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Audiences are heading back to Middle Earth this weekend, thanks to Peter Jackson’s The Hobbit: An Unexpected Journey, the first part of his adaptation of J.R.R. Tolkien’s Lord of the Rings prequel. The film has already had success overseas and could break the domestic box office record for a December opening.
Will Smith’s I Am Legend still holds the record for the best December opening with $77.2 million, a mark The Hobbit is expected to easily top. Box Office Mojo predicts that the film will make around $94.5 million.
However, EW notes that predictions have been all over the place and it predicts an even bigger $110 million opening, which sounds a little generous.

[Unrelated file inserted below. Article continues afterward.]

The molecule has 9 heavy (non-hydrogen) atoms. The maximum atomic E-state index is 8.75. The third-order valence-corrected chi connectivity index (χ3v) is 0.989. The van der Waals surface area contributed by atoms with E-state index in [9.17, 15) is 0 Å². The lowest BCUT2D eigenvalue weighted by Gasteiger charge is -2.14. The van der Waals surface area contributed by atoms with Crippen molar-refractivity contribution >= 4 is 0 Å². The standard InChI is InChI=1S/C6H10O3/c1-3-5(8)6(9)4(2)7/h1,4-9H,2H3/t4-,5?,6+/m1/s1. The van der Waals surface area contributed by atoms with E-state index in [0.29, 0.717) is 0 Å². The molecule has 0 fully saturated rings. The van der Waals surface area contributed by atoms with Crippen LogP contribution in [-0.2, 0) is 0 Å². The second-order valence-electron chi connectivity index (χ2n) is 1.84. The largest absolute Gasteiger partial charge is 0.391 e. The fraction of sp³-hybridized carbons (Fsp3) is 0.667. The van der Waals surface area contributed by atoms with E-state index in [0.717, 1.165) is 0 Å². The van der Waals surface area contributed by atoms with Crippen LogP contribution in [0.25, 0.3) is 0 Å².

Jackson’s Lord of the Rings trilogy ended nine years ago and earned $1.1 billion worldwide. The films won 17 Oscars, including one for Best Picture for the final film. While all those films were met with overwhelmingly positive responses from the moment they opened, The Hobbit is getting lukewarm notices from critics. The film is 170 minutes long and is just the first part of a planned trilogy that adapts a book that’s only 300 pages long. Jackson promised that he will include extra material from Tolkien’s appendices to flesh out the films.
According to The Hollywood Reporter, The Hobbit has already opened in several markets overseas, making $11.2 million on Wednesday alone. In France, the Warner Bros./MGM production grossed $4.3 million and $2 million in Germany.
None of the holdovers at the box office are expected to make over $10 million this weekend. Lincoln and Rise of the Guardians could find themselves in a battle for second, with both making just over $6 million.